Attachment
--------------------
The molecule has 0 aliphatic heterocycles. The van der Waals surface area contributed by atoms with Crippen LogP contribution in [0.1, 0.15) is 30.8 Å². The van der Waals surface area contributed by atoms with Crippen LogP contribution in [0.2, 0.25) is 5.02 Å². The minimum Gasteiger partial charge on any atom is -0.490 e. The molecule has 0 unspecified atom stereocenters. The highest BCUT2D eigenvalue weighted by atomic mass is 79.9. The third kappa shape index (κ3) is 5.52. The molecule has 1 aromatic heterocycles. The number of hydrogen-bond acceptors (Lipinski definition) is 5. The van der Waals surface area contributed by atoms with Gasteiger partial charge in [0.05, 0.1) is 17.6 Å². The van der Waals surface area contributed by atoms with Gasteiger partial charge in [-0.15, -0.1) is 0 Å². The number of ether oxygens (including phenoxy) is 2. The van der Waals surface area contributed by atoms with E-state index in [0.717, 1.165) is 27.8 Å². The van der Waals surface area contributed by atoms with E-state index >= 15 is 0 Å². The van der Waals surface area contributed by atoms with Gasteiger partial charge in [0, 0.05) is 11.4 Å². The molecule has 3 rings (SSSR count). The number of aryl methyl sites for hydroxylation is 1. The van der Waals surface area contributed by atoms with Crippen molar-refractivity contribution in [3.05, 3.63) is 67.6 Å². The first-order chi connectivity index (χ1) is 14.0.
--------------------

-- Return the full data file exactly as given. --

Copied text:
The molecule has 0 aliphatic heterocycles. The van der Waals surface area contributed by atoms with Crippen LogP contribution in [0.1, 0.15) is 30.8 Å². The van der Waals surface area contributed by atoms with Crippen LogP contribution in [0.2, 0.25) is 5.02 Å². The minimum Gasteiger partial charge on any atom is -0.490 e. The molecule has 0 unspecified atom stereocenters. The highest BCUT2D eigenvalue weighted by atomic mass is 79.9. The third kappa shape index (κ3) is 5.52. The molecule has 1 aromatic heterocycles. The number of hydrogen-bond acceptors (Lipinski definition) is 5. The van der Waals surface area contributed by atoms with Gasteiger partial charge in [0.05, 0.1) is 17.6 Å². The van der Waals surface area contributed by atoms with Gasteiger partial charge in [-0.15, -0.1) is 0 Å². The number of ether oxygens (including phenoxy) is 2. The van der Waals surface area contributed by atoms with E-state index in [0.717, 1.165) is 27.8 Å². The van der Waals surface area contributed by atoms with E-state index >= 15 is 0 Å². The van der Waals surface area contributed by atoms with Gasteiger partial charge in [0, 0.05) is 11.4 Å². The molecule has 3 rings (SSSR count). The number of aryl methyl sites for hydroxylation is 1. The van der Waals surface area contributed by atoms with Crippen molar-refractivity contribution in [3.05, 3.63) is 67.6 Å². The first-order chi connectivity index (χ1) is 14.0.